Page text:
Partnerships: Maintain and develop partnerships with universities and industry leaders to leverage expertise, resources, and best practices in AI development and implementation.

Monitoring and evaluation: Establish mechanisms by a dedicated regulatory body or agency with oversight authority over AI technologies for monitoring the performance and impact of AI initiatives in local government settings. Regularly evaluate the effectiveness of AI systems in achieving their intended objectives and adjust as needed.

Ethical considerations: Prioritise ethical considerations in AI by involving a collaborative effort among various government agencies, regulatory bodies, technology companies, academic institutions, civil society, and ethicists to ensure that AI systems uphold fundamental human rights, avoid discrimination, and promote social justice and equity.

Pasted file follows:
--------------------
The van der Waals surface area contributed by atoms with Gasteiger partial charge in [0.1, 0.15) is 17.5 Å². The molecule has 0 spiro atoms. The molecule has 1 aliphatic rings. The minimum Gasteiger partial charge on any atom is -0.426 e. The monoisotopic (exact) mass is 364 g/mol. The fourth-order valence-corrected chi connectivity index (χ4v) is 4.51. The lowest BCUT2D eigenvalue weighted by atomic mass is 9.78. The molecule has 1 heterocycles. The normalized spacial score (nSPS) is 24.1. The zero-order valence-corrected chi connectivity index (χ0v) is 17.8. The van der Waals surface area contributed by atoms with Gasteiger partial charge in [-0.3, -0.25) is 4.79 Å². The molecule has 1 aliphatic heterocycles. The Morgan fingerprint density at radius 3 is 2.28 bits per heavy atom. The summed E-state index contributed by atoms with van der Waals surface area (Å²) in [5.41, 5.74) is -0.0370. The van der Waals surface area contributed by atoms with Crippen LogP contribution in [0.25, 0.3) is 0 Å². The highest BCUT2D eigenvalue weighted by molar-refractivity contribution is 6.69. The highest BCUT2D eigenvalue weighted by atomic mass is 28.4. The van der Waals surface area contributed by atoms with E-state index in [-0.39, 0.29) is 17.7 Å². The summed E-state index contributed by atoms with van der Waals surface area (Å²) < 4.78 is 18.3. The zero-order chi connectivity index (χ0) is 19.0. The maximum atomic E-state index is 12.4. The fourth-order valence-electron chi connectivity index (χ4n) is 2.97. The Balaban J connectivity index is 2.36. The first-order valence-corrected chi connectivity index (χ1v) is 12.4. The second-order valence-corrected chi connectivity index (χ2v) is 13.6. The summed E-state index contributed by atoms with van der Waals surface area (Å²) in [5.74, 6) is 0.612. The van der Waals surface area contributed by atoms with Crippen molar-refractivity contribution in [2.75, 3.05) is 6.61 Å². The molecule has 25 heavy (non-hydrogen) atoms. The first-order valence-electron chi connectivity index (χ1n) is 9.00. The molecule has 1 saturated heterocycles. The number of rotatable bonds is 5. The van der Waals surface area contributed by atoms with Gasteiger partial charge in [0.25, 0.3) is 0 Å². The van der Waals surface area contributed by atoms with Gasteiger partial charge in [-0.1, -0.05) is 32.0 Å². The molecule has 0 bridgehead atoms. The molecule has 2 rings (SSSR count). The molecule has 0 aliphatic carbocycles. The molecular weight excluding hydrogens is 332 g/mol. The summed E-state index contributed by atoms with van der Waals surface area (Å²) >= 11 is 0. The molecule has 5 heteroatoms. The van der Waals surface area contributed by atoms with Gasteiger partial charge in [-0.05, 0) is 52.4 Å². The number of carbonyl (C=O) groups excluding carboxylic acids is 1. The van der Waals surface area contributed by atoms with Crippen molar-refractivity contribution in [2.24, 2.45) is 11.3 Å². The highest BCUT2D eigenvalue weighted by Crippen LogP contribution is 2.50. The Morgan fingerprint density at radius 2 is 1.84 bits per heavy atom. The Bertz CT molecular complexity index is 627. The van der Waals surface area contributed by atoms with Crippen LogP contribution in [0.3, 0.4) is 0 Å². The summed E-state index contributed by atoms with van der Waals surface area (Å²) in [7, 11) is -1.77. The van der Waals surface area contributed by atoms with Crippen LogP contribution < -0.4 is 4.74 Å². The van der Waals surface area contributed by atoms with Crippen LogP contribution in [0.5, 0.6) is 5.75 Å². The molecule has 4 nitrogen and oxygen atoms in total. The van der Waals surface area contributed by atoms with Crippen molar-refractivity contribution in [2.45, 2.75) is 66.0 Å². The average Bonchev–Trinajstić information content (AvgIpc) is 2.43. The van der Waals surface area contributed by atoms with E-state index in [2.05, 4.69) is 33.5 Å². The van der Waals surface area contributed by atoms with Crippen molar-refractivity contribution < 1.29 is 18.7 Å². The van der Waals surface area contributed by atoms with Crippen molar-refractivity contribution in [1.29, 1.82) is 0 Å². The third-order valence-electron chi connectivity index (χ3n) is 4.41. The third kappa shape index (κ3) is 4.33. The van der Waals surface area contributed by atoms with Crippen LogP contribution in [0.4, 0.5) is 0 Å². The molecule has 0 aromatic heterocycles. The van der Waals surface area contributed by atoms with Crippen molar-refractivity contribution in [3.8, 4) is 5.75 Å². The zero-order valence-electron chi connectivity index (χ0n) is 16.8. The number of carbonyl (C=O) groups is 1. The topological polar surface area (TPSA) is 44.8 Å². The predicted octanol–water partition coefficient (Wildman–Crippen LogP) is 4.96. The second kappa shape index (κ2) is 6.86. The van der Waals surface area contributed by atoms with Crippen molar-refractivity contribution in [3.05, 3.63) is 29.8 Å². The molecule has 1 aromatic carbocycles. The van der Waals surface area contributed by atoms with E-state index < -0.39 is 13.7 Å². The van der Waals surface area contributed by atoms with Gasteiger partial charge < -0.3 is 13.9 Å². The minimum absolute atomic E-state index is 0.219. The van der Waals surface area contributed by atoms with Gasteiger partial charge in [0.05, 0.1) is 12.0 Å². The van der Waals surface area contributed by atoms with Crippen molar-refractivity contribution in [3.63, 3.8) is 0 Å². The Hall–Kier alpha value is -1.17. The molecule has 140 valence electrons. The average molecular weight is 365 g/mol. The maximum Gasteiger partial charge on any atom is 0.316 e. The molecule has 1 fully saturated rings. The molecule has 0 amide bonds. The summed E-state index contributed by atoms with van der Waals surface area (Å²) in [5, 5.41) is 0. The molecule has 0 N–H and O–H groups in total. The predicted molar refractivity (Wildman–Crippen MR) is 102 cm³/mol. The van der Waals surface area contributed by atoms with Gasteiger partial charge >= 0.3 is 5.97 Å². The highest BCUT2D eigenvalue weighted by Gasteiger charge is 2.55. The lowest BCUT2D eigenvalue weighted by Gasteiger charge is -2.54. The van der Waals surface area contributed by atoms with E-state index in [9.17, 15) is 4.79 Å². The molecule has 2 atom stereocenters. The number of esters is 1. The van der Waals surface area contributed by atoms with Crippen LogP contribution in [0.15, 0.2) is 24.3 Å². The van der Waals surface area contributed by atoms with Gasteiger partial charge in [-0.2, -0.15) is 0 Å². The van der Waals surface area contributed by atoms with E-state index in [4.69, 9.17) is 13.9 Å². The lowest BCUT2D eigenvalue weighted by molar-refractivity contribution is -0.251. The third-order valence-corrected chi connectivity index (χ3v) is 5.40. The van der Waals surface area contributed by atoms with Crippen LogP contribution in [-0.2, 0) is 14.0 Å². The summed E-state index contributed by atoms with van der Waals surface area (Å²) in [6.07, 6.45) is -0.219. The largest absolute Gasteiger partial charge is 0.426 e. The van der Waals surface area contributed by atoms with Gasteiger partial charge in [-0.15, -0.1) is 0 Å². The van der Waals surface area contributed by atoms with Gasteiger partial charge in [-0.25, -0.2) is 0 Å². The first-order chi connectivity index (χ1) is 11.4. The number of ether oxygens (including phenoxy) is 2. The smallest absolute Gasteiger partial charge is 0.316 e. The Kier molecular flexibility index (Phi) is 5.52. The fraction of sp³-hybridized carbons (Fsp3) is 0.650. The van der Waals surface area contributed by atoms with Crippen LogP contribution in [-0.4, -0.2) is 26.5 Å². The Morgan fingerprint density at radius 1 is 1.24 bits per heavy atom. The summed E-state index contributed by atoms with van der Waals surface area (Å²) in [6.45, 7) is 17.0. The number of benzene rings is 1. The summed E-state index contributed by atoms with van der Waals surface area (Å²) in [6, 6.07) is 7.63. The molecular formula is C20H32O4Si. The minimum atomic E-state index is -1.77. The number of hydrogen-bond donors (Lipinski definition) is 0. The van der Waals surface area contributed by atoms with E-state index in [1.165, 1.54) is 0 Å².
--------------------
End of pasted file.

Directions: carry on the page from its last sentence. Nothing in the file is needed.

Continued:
It is essential for public authorities in Ukraine to adapt AI policies to their specific context, considering regulations and cultural norms. Moreover, ongoing dialogue with society and stakeholders will help ensure that AI can efficiently support Ukraine’s restoration.